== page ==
South Sudan citizens decry skyrocketing prices of basic commodities

Source: Xinhua Published: 2020/9/17 17:33:40

South Sudanese athletes have lunch while maintaining social distancing at Maebashi City Hall in Maebashi, Gunma Prefecture on June 2. Photo: AFP

South Sudan's citizens on Monday decried skyrocketing prices of basic commodities like food due to a deteriorating economic situation.

South Sudan depends on essential commodities imported from neighboring Kenya, Sudan and Uganda.

Moses Lado, a vendor at Jebel market, said that food price hikes had negatively impacted business amid local currency devaluation.

"Prices of food in the market have doubled in the recent past while destabilizing livelihoods, "said Lado.

He said the devaluating local currency has deterred traders from importing cargo, paralyzing the supply chain network, adding that $100 is about 48,000 South Sudanese pounds.

"Life has become hard for me as a trader, it is not easy, and there is no business. I sit from morning to evening without making any sufficient sales unlike last month," said Lado.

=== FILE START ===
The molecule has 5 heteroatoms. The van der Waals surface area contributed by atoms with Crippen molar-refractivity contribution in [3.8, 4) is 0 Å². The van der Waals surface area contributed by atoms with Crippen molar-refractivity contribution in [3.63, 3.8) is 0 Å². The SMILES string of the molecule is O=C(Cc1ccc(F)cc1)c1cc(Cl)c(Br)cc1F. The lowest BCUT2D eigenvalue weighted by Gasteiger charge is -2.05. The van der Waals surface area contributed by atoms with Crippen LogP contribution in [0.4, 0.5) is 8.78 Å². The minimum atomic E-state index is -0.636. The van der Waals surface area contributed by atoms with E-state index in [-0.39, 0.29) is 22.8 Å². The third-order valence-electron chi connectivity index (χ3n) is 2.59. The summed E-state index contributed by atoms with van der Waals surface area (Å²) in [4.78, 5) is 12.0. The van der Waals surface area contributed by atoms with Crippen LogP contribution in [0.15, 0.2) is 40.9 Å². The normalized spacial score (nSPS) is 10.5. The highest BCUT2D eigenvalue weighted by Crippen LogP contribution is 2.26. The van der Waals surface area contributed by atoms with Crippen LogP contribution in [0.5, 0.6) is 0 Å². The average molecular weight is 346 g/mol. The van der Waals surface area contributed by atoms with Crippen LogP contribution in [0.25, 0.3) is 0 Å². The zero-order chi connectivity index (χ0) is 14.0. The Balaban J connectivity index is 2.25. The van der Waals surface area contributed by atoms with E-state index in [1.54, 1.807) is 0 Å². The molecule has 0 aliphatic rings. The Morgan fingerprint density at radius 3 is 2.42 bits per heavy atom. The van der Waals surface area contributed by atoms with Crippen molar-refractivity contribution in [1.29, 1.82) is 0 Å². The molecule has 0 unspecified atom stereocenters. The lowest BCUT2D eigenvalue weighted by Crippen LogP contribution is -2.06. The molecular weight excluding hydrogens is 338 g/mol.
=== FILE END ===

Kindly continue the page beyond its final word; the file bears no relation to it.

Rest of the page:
Suzan Achol, a female trader, said that 50 kilograms of maize flour is sold at 13,000 South Sudanese pounds ($35), and one kilogram of sugar is retailing at $5.

"The cost of different commodities differs from one market to the other," said Achol.

Kuol Athian, minister of Trade and Industry, said recently that the government had put measures in place to help stabilize the cost of basic commodities.

Salvatore Garang Mabiordit, the minister for Finance and Economic Planning, said that inter-communal skirmishes, natural disasters, and volatility in the global oil market had slowed down economic growth.

"The tax revenues were also significantly affected because of the closure of borders and business with neighboring countries became very slow or at least only relief items were allowed to come," said Garang.

The South Sudan government said in August that it was seeking a $250 million loan from African Export and Import Bank to cushion the economy from disruptions occasioned by the COVID-19 pandemic.

The landlocked country depends entirely on oil to finance its budget, but a reduction in oil production from 185,000 barrels per day (bpd) to 170,000 bpd due to COVID-19 disruptions has negatively impacted revenue generation.

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